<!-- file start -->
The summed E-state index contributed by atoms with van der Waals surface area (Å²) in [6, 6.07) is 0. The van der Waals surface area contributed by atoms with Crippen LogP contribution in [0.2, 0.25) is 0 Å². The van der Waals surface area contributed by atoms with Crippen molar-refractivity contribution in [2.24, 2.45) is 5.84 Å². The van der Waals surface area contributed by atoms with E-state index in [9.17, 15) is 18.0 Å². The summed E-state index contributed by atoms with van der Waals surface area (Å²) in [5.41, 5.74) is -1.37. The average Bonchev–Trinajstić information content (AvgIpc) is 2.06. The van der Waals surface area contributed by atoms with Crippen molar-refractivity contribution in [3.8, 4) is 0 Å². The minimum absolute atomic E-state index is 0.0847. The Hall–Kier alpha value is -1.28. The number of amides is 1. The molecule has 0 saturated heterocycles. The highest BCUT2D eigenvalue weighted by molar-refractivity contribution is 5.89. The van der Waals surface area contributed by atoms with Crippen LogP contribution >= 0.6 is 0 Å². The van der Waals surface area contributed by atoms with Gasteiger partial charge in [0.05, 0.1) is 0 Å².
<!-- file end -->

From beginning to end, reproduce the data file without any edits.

The summed E-state index contributed by atoms with van der Waals surface area (Å²) in [6, 6.07) is 0. The van der Waals surface area contributed by atoms with Crippen LogP contribution in [0.2, 0.25) is 0 Å². The van der Waals surface area contributed by atoms with Crippen molar-refractivity contribution in [2.24, 2.45) is 5.84 Å². The van der Waals surface area contributed by atoms with E-state index in [9.17, 15) is 18.0 Å². The summed E-state index contributed by atoms with van der Waals surface area (Å²) in [5.41, 5.74) is -1.37. The average Bonchev–Trinajstić information content (AvgIpc) is 2.06. The van der Waals surface area contributed by atoms with Crippen molar-refractivity contribution in [3.8, 4) is 0 Å². The minimum absolute atomic E-state index is 0.0847. The Hall–Kier alpha value is -1.28. The number of amides is 1. The molecule has 0 saturated heterocycles. The highest BCUT2D eigenvalue weighted by molar-refractivity contribution is 5.89. The van der Waals surface area contributed by atoms with Crippen LogP contribution >= 0.6 is 0 Å². The van der Waals surface area contributed by atoms with Gasteiger partial charge in [0.05, 0.1) is 0 Å².